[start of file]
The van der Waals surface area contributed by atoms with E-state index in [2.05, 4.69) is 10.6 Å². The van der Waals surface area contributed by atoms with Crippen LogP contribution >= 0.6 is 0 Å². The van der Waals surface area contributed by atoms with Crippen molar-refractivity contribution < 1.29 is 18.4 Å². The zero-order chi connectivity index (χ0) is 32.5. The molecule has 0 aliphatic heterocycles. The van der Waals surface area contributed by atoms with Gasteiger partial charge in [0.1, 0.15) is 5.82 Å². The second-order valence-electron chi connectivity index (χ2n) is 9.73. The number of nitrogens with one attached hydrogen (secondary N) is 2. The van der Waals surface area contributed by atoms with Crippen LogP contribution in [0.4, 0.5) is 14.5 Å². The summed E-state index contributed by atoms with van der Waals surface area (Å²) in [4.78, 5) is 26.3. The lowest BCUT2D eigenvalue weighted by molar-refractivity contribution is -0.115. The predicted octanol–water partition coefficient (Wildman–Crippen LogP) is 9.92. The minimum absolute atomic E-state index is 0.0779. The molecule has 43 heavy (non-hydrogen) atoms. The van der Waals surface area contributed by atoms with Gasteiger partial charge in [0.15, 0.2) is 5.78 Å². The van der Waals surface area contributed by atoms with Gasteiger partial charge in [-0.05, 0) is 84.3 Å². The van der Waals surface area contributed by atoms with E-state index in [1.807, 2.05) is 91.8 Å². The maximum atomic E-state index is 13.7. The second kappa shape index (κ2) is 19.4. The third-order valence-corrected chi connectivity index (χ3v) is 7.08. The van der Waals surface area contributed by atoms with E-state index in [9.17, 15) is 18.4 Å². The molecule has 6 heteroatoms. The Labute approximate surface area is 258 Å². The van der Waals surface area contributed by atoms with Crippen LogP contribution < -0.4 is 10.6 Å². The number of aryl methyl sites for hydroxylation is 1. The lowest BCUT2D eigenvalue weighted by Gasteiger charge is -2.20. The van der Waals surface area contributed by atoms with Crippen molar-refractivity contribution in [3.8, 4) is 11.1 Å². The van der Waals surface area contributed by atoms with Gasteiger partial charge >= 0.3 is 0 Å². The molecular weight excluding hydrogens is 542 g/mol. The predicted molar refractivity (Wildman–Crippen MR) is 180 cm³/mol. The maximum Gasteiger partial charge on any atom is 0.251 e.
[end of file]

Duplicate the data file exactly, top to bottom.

The van der Waals surface area contributed by atoms with E-state index in [2.05, 4.69) is 10.6 Å². The van der Waals surface area contributed by atoms with Crippen LogP contribution >= 0.6 is 0 Å². The van der Waals surface area contributed by atoms with Crippen molar-refractivity contribution < 1.29 is 18.4 Å². The zero-order chi connectivity index (χ0) is 32.5. The molecule has 0 aliphatic heterocycles. The van der Waals surface area contributed by atoms with Gasteiger partial charge in [0.1, 0.15) is 5.82 Å². The second-order valence-electron chi connectivity index (χ2n) is 9.73. The number of nitrogens with one attached hydrogen (secondary N) is 2. The van der Waals surface area contributed by atoms with Crippen LogP contribution in [0.4, 0.5) is 14.5 Å². The summed E-state index contributed by atoms with van der Waals surface area (Å²) in [4.78, 5) is 26.3. The lowest BCUT2D eigenvalue weighted by molar-refractivity contribution is -0.115. The predicted octanol–water partition coefficient (Wildman–Crippen LogP) is 9.92. The minimum absolute atomic E-state index is 0.0779. The molecule has 43 heavy (non-hydrogen) atoms. The van der Waals surface area contributed by atoms with Gasteiger partial charge in [0.15, 0.2) is 5.78 Å². The van der Waals surface area contributed by atoms with Gasteiger partial charge in [-0.05, 0) is 84.3 Å². The van der Waals surface area contributed by atoms with E-state index in [1.807, 2.05) is 91.8 Å². The maximum atomic E-state index is 13.7. The second kappa shape index (κ2) is 19.4. The third-order valence-corrected chi connectivity index (χ3v) is 7.08. The van der Waals surface area contributed by atoms with E-state index in [9.17, 15) is 18.4 Å². The molecule has 6 heteroatoms. The Labute approximate surface area is 258 Å². The van der Waals surface area contributed by atoms with Crippen LogP contribution < -0.4 is 10.6 Å². The number of aryl methyl sites for hydroxylation is 1. The lowest BCUT2D eigenvalue weighted by Gasteiger charge is -2.20. The van der Waals surface area contributed by atoms with Crippen molar-refractivity contribution in [3.8, 4) is 11.1 Å². The van der Waals surface area contributed by atoms with Gasteiger partial charge >= 0.3 is 0 Å². The molecular weight excluding hydrogens is 542 g/mol. The predicted molar refractivity (Wildman–Crippen MR) is 180 cm³/mol. The maximum Gasteiger partial charge on any atom is 0.251 e.